Sue Cleveland Alumnus Luis Martinez has transitioned from all-time New Mexico great to integral member of the Oklahoma State Cowboys. Photo courtesy of Luis Martinez.
Where Are They Now?
Luis Martinez -- Oklahoma State University
(2013 Graduate -- Sue Cleveland High School)
This series is meant to provide a current snapshot and look into the progression of a former NM standout track & field athlete, and understand their recent transition into collegiate athletics. Many of these athletes were high school champions, state record holders, and multiple time all state honorees. However, athletes find out that navigating the collegiate experience is not always easy, and their shared experiences can help inform current high school standouts to make educated decisions about their own athletic careers at the NCAA level.
Our next athlete is Luis Martinez, a 2013 graduate of Sue Cleveland High School in Rio Rancho, NM. Martinez's high school athletic career is particularly impressive because he was a three sport star, splitting his seasons as a cross country champion, All-State swimmer, and championship track & field runner. As a runner for the Cleveland Storm, Martinez was coached & mentored for all eight seasons by Coach Kenny Henry. Coach Henry is a highly regarded and decorated championship coach for the Cleveland Storm, and Martinez played a pivotal role in providing a championship centerpiece for an unprecedented run of success that resulted in back-to-back team championships during both the XC/Track & Field seasons from 2011-2013. During this time, Martinez won three individual XC State Championships, and went undefeated in New Mexico during his entire Junior & Senior seasons. Martinez also competed at the national level, where he finished as the individual runner-up at the prestigious Nike XC National Championships. Martinez completed his high school career as one of New Mexico's all time greatest distance runners, and finished with track Personal Records of 1:58.98 for 800m, a 4:11.66 State Record in the 1600m, and 9:13.16 for 3200m. Martinez was named the 2012 Gatorade New Mexico Boys XC Runner of the Year, as well as the 2013 Gatorade New Mexico Boys Track & Field Athlete of the Year, while also maintaining a 4.06 GPA as a high school student athlete.
In the spring of 2013, Martinez signed his national letter of intent to compete for the Oklahoma State University Cowboys. OK State is fiercely competitive at the national level, and they have a history of recruiting talented international stars, along with recruiting the very best domestic high school talent. Martinez committed to a program with heavy expectations to compete for national championships, with the increased pressure of always looking for the next great recruits to supplement the team's robust potential.
In April, Martinez corresponded with NM Milesplit to share his thoughts on developing within a national contender, understanding the demands of a new training regimen, and reflecting on his past success and future goals. NM Milesplit also reached out to his former coach, Kenny Henry, who graciously shared key thoughts on lessons learned coaching a historically great NM runner, and how future high school athletes can make the seamless transition to collegiate running.
As a collegiate athlete, how do you balance the school/athlete workload?
It has honestly not been too difficult, my major (entrepreneurship) does not require the workload that say, engineering, biology or chemistry would, so I usually have more than enough time to go to practice and get all my schoolwork done. It can sometimes be stressful but only for a few weeks each semester.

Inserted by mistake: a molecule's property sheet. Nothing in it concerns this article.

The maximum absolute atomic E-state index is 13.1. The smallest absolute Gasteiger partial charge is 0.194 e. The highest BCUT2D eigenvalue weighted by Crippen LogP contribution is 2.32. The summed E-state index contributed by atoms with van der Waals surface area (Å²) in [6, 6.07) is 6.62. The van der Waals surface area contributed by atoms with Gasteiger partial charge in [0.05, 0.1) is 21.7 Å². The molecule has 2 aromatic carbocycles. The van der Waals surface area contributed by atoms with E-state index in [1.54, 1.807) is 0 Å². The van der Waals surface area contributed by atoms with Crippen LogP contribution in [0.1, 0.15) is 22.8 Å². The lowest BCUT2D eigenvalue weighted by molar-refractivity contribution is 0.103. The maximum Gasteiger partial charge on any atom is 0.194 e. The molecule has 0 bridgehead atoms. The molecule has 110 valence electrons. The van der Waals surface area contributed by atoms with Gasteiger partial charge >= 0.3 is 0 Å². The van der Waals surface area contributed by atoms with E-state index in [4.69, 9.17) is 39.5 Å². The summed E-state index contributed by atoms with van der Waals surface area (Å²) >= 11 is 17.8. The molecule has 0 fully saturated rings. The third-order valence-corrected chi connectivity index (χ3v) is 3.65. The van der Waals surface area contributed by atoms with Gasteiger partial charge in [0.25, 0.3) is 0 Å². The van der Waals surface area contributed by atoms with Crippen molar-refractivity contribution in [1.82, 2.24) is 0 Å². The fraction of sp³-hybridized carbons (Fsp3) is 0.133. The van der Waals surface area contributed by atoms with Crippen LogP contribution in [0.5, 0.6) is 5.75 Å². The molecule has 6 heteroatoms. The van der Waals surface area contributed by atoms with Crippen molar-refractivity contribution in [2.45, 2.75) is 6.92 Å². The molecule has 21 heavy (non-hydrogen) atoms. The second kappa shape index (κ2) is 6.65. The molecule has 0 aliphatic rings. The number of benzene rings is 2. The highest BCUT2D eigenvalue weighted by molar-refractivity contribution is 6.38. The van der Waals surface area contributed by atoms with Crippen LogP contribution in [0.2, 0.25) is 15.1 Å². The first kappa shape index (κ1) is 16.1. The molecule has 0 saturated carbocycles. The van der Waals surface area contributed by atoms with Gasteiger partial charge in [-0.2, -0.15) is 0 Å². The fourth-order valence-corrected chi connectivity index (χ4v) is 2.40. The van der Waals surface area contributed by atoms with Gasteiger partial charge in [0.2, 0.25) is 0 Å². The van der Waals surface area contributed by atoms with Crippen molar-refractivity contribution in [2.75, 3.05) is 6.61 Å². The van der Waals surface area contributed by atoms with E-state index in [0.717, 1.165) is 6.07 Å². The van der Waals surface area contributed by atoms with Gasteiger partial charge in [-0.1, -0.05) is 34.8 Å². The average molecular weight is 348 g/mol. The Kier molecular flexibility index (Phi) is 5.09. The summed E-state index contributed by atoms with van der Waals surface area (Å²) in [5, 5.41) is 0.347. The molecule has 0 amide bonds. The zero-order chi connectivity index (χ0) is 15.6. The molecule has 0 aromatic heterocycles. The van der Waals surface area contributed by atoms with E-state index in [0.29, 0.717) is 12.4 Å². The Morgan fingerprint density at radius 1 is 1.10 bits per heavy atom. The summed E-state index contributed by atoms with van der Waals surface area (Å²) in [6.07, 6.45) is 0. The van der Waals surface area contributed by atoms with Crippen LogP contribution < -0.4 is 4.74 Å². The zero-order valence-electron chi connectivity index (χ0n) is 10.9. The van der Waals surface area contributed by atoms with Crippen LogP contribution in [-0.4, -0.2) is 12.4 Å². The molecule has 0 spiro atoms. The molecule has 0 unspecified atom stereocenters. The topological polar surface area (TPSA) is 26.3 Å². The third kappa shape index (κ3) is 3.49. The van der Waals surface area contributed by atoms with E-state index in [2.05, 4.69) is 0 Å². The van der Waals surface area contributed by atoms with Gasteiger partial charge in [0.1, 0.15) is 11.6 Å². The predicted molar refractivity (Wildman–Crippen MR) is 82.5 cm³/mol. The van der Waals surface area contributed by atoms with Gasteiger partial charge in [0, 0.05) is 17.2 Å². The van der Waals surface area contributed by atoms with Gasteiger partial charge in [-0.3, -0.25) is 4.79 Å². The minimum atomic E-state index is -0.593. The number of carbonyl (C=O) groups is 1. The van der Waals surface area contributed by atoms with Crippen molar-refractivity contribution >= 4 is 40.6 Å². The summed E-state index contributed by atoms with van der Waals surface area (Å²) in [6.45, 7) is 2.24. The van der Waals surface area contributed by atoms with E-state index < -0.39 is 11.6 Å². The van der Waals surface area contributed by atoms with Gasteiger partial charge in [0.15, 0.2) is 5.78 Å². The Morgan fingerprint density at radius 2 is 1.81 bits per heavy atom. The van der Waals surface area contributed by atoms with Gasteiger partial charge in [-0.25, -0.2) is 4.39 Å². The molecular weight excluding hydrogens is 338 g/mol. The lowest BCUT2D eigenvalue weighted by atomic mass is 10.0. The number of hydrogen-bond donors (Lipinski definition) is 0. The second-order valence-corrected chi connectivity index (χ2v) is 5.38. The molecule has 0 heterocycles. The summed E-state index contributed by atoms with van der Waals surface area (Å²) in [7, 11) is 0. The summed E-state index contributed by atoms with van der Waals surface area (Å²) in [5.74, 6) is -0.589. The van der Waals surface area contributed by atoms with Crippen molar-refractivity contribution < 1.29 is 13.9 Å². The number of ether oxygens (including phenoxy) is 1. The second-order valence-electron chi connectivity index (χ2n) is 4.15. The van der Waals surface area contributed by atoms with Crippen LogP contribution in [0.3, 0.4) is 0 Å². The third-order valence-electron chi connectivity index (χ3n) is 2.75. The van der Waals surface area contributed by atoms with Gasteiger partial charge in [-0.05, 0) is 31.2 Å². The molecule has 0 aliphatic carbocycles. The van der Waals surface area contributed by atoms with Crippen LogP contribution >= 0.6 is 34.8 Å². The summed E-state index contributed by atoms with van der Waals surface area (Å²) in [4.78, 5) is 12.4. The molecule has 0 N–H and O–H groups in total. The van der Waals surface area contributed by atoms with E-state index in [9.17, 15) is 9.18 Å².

What is the single biggest difference between success at the high school level and college level?
The biggest difference is the incredibly high level of competition at the college level. Because the NCAA has so many great athletes from all over the world, being an outstanding DI runner takes a much, much higher level of dedication, natural ability, and training volume than to be an outstanding high school athlete.
Martinez (right) competing for the Cowboys Indoor. Photo courtesy of Luis Martinez.
What is the biggest accomplishment in your collegiate career?
So far, my biggest accomplishment has been scoring (6th place) in the mile run at the Big 12 Indoor Track and field championships as a freshman.
What do you do in your training that is key to your success?
The key to success is taking care of your body before and after training. Getting enough sleep/rest, eating right, and staying hydrated are all key parts of training and recovery. Doing these things right has allowed me to stay injury free while increase my training volume during my time at Oklahoma State.
As an individual standout in high school, you likely trained alone. But as a collegiate athlete, you have teammates much closer to your level of fitness. How strange is it to train in an environment with capable training partners?
It is definitely different and takes some getting used to. As a freshman especially, every workout felt like a race. Even on regular runs there will sometimes be someone who decides to push the pace and others will follow and it ends up being more of a tempo run than a regular run. Although, having training partners can make training more difficult and even competitive it also makes it much more fun.
What is your favorite component to training?
My favorite part of training has been increasing my mileage and workout intensity past anything I would have imagined in high school. The feeling of accomplishment and relief after a good training week is like nothing else.
Can you describe your hardest workouts?
The hardest workouts are either the 10 mile tempo runs or 10 x mile repeats. Both of them start out at a relatively fast pace and then progressively get faster with the last mile being the fastest. Especially, as a freshman, these workouts where so much longer than anything I ever did in high school that they seemed nearly impossible when I was told about them. Even now that I am somewhat used to them they are still very difficult.
Describe the coaching at Oklahoma State, and how you handled a coaching change after your high school career.
The coaching is very different from what I was used to. In high school, Coach Henry gave me exactly what to do every single day. Here, it is less structured and more up to the athletes how much and how fast to run. For example, on a non-workout day Coach Smith will tell us to go on a normal run with no specified time or distance, each one of us decides how much we should be doing depending on our current mileage and fitness; so some will go six miles some will go eight miles with strides while others will go ten miles.